Tulip (Common name)

General poisoning notes:

Tulip (Tulipa spp.), including Tulipa gesneriana, is a widely cultivated plant used as a perennial spring flower in Canada. Many species and hybrids as well as numerous cultivars of tulips may be found in Canada. Tulips contain an allergen, tuliposide A, which causes dermatitis in sensitive individuals. Poisoning of humans and dogs has also been reported when tulip bulbs mistaken for onions were ingested. The allergen tuliposide A is also found in the Peruvian lily (Alstroemeria spp.), and there is cross-sensitivity to onion and garlic (Allium spp). Tulips are not normally a problem to humans, but sensitive individuals should avoid touching the plants (Mitchell and Rook 1979, Cooper and Johnson 1984).

References:

  • Cooper, M. R., Johnson, A. W. 1984. Poisonous plants in Britain and their effects on animals and man. Her Majesty's Stationery Office, London, England. 305 pp.
  • Marks, J. G. 1988. Allergic contact dermatitis to Alstroemeria. Arch. Dermatol., 124: 914-916.
  • Mitchell, J. C., Rook, A. 1979. Botanical dermatology. Greenglass Ltd, Vancouver, B.C., Canada. 787 pp.

Nomenclature:

Scientific Name:
Tulipa gesneriana L.
Vernacular name(s):
tulip
Scientific family name:
Liliaceae
Vernacular family name:
lily

Go to ITIS*ca for more taxonomic information on: Tulipa gesneriana

References:

  • Agriculture Quebec. 1975. Noms des maladies des plantes du Canada/ Names of plant diseases in Canada. Quebec City, Que., Canada. 288 pp.
  • Alex, J. F., Cayouette, R., Mulligan, G. A. 1980. Common and botanical names of weeds in Canada/Noms populaire et scientifiques des plantes nuisibles du Canada. Revised. Agric. Can. Publ., Ottawa, Ont., Canada. 132 pp.
  • Bailey, L. H., Bailey, E. Z. 1976. Hortus third. Revised. MacMillan, New York, N.Y., USA. 1290 pp.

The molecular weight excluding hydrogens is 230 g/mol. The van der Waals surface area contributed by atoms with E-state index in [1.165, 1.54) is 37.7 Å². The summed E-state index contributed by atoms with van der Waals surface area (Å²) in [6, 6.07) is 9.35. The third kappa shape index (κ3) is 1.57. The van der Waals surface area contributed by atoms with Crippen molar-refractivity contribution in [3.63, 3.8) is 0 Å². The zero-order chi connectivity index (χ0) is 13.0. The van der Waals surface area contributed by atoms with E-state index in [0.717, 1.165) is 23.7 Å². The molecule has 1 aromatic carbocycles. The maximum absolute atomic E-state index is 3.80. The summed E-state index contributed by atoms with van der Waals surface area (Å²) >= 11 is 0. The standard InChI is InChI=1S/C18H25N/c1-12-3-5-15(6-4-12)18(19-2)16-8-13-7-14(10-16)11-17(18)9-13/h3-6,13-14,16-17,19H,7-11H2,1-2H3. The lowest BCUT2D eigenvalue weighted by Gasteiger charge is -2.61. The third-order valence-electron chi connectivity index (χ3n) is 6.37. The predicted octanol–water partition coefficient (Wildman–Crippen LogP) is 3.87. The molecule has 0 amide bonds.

• Scoggan, H. J. 1978, 1979. The flora of Canada. Nat. Mus. Nat. Sci. (Ottawa) Publ. Bot. 7(1)-7(4). 1711 pp.
  • Van Wijk, H. L. 1911. A dictionary of plant names. Martinus Nijhoff, The Hague, The Netherlands. 1444 pp.
  • Victorin, M. 1964. Flore Laurentienne. 2nd ed. Univ. Montreal, Montreal, Que., Canada. 952 pp.

Geographic Information

Plant or plant parts used in or around the home.

References:

  • Bailey, L. H., Bailey, E. Z. 1976. Hortus third. Revised. MacMillan, New York, N.Y., USA. 1290 pp.
  • Boivin, B. 1966, 1967. Énumération des plantes du Canada. Provencheria 6. Nat. Can. (Que.) 93: 253-274; 371-437; 583-646; 989-1063. 94: 131-157; 471-528; 625-655.

Image or illustration

Images: tulip - Google Search

Notes on Poisonous plant parts:

Tulips contain an allergen that causes dermatitis in sensitive individuals. The allergen concentration is highest in the bulbs, less in the stem and leaves, and least in the flowers. The allergen decreases in the outermost leaves immediately before harvest time. Some cultivars of tulips cause less severe dermatitis than others (Mitchell and Rook 1979).

Toxic parts:

  • bulb - dust of
  • bulbs
  • leaves
  • stems

References:

  • Mitchell, J. C., Rook, A. 1979. Botanical dermatology. Greenglass Ltd, Vancouver, B.C., Canada. 787 pp.

Notes on Toxic plant chemicals:

Tuliposide A is the precursor of the sensitizing agent called alpha-methylene-gamma-butyrolactone (tulipalin A), which results from the hydrolysis of tuliposide A and the lactonization of its aglycone. This chemical causes dermatitis in sensitive individuals (Mitchell and Rook 1979).

Toxic plant chemicals:

  • tuliposide A

References:

  • Mitchell, J. C., Rook, A. 1979. Botanical dermatology. Greenglass Ltd, Vancouver, B.C., Canada. 787 pp.

Animals/Human Poisoning:

Note: When an animal is listed without additional information, the literature (as of 1993) contained no detailed explanation.

Dogs

No details about poisoning symptoms available.

Humans

General symptoms of poisoning:

Notes on poisoning:

A few cases of poisoning have occurred after tulip bulbs were ingested either to supplement food or when the bulbs were mistaken for onions. Symptoms included nausea, salivation, sweating, difficult breathing, and palpitations. Weakness persisted for days and vomiting occurred (Cooper and Johnson 1984).

References:

  • Cooper, M. R., Johnson, A. W. 1984. Poisonous plants in Britain and their effects on animals and man. Her Majesty's Stationery Office, London, England. 305 pp.
  • Mitchell, J. C., Rook, A. 1979. Botanical dermatology. Greenglass Ltd, Vancouver, B.C., Canada. 787 pp.

Another search?